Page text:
The Russian authorities unofficially prohibit farmers from selling grain to foreign customers at a price below the minimal threshold, though this strategy visibly hurts the industry.
Russia blocked the delivery of 480,000 tons of wheat to Egypt in September since the sale price was below the minimal threshold of $270 per ton FOB allowed by the government, Russian newspapers Kommersant and Forbes reported, citing their own sources.
Agricultural Ministry believes that foreign buyers cannot live without Russian grain, they will buy at our price…
Russian publications assumed that by sticking to the minimal export price, Russia targets to use its dominant position in the global market to the advantage of the Russian farmers, who see their financial health worsening, and secure additional income to the federal budget.
Russian publication Gorodn disclosed that the Russian strategy has already put pressure on the supply chain. In the southern regions, largely trade companies have already suspended purchasing grain from farmers, citing a lack of available warehouse capacity to store it.
Andrey Sizov, director of SovEcon, a Moscow-based consultancy, admitted that the government policy slows down Russian grain exports, and the country could end up with record carryover stocks similar to what happened a year before.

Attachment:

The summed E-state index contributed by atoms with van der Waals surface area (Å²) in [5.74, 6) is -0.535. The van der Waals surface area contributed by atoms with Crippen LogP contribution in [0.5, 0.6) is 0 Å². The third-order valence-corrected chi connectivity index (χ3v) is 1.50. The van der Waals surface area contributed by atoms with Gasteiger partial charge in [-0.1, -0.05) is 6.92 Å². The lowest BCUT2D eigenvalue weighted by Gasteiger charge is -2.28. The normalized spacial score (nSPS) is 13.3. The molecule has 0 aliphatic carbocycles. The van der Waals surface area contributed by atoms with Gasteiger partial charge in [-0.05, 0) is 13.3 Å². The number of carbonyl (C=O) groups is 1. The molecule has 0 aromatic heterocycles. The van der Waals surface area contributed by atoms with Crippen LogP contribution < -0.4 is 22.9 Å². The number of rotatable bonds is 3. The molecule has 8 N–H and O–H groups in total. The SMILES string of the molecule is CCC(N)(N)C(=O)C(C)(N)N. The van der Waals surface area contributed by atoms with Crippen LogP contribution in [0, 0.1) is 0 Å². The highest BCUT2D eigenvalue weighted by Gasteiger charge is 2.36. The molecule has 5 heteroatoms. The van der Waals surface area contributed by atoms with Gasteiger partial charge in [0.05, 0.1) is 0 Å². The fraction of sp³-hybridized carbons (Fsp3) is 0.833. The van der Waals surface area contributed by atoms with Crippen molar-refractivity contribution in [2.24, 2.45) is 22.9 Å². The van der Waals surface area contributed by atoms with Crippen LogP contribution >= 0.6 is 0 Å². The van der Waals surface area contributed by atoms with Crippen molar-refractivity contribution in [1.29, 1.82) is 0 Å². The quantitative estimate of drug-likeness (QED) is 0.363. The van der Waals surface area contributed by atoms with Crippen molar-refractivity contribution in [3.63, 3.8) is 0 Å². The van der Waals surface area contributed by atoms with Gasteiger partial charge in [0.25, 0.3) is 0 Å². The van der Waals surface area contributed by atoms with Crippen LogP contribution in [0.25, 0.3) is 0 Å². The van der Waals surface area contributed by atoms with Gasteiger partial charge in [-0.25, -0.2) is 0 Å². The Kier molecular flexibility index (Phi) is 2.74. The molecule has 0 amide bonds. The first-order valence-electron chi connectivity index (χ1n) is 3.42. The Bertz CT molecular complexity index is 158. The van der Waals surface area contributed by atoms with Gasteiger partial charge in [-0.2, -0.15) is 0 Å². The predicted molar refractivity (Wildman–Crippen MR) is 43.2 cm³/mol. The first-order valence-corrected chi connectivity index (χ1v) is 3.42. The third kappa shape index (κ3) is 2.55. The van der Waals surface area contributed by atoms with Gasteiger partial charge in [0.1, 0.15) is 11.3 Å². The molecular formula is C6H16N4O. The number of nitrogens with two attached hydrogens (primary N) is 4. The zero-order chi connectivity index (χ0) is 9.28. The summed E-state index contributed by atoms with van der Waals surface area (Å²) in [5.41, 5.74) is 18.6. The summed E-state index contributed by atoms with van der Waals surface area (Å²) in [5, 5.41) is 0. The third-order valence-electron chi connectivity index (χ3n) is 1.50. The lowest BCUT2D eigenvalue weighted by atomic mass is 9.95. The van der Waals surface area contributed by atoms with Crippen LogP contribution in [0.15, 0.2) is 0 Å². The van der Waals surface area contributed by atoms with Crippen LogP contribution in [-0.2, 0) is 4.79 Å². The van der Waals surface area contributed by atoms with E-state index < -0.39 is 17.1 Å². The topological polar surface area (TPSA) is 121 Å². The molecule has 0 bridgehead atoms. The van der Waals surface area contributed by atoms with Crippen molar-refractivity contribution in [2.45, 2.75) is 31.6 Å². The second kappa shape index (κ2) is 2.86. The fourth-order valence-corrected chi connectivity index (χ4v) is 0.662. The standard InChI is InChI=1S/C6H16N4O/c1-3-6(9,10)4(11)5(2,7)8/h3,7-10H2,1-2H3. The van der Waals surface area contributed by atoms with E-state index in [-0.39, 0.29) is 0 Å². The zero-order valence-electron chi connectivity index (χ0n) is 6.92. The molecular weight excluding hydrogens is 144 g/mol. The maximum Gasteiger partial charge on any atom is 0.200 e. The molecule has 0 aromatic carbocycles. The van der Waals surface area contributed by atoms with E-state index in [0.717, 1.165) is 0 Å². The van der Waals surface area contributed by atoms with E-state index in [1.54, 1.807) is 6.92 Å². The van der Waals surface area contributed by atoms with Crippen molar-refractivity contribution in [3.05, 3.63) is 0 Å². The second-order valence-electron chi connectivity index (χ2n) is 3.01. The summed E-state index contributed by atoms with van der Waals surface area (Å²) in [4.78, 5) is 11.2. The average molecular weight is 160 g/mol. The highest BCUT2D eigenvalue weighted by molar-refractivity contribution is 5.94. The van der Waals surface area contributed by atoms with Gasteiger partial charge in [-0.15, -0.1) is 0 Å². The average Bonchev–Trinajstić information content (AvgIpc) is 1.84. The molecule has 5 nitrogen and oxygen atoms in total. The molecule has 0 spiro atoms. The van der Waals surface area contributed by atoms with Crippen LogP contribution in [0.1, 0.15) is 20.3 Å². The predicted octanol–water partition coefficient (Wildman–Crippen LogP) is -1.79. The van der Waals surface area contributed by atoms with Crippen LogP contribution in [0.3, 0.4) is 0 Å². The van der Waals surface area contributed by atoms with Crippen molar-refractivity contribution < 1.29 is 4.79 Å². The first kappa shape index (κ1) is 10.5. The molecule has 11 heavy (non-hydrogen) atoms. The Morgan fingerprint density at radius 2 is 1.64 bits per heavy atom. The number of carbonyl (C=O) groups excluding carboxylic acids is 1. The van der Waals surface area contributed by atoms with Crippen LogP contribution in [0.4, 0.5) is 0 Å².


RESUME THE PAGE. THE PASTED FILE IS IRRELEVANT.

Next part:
One source who wished to remain anonymous told Gorodn that wheat, similar to Russian wheat, is now sold on the global market for a maximum of $240 per ton FOB.
“Agricultural Ministry believes that foreign buyers cannot live without Russian grain; they will buy at our price; we just need to wait. But there is a question for how long,” the source said, explaining that Algeria recently purchased the amount needed until the end of the year, Egypt will hold a couple more tenders and will stop purchasing until January.
“So, wait until January? But in November, harvesting starts in Argentina, then in Australia, and everyone sells [grain] on the same market. So, it is not guaranteed that prices will rise to the desired level in January, especially given that the market is oversaturated with grain, including Ukrainian, the supply of which has again resumed through Odesa,” the source told Gorodn.
A minimal export price is set also for the sunflower oil. As a result, some Russian oil factories suspended the start of work towards the end of September, while usually they open their doors around September 10. On the domestic market, farmers are trying to sell sunflower seed at the level only covering the production costs.
Some farmers complain that the new measure puts heavy pressure on the industry, already troubled by export duties. As a result of the duties, the average profitability in the industry plummeted from 17% to 3%, estimated Alexander Yaroshenko, director of grain company Ural-Don. The minimal export price has proved to be another blow for farmers.
“I believe that 4 more years of such restrictions and there will be no more grain export from Russia,” said Yaroshenko. “Perhaps we will not roll back to the state when we buy grain in Canada, like in Soviet times, but we will definitely lose an opportunity to export it,” he said.